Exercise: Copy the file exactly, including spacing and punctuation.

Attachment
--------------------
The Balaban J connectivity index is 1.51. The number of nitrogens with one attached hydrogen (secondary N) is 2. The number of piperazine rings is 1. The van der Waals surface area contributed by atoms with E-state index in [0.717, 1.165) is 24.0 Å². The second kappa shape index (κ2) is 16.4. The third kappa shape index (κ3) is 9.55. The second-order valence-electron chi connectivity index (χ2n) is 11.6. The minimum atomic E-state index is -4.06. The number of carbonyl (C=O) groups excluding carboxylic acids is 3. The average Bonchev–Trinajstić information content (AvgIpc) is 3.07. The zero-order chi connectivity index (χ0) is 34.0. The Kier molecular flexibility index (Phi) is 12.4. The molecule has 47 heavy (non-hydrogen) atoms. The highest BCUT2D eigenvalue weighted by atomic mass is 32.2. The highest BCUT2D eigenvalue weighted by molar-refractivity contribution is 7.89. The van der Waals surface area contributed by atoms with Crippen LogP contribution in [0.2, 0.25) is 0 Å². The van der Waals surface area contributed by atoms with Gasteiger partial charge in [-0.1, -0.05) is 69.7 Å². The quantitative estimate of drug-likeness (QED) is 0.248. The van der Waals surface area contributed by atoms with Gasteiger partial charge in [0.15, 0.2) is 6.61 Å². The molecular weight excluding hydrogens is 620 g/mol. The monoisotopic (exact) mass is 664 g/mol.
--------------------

The Balaban J connectivity index is 1.51. The number of nitrogens with one attached hydrogen (secondary N) is 2. The number of piperazine rings is 1. The van der Waals surface area contributed by atoms with E-state index in [0.717, 1.165) is 24.0 Å². The second kappa shape index (κ2) is 16.4. The third kappa shape index (κ3) is 9.55. The second-order valence-electron chi connectivity index (χ2n) is 11.6. The minimum atomic E-state index is -4.06. The number of carbonyl (C=O) groups excluding carboxylic acids is 3. The average Bonchev–Trinajstić information content (AvgIpc) is 3.07. The zero-order chi connectivity index (χ0) is 34.0. The Kier molecular flexibility index (Phi) is 12.4. The molecule has 47 heavy (non-hydrogen) atoms. The highest BCUT2D eigenvalue weighted by atomic mass is 32.2. The highest BCUT2D eigenvalue weighted by molar-refractivity contribution is 7.89. The van der Waals surface area contributed by atoms with Crippen LogP contribution in [0.2, 0.25) is 0 Å². The van der Waals surface area contributed by atoms with Gasteiger partial charge in [-0.1, -0.05) is 69.7 Å². The quantitative estimate of drug-likeness (QED) is 0.248. The van der Waals surface area contributed by atoms with Gasteiger partial charge in [0.15, 0.2) is 6.61 Å². The molecular weight excluding hydrogens is 620 g/mol. The monoisotopic (exact) mass is 664 g/mol.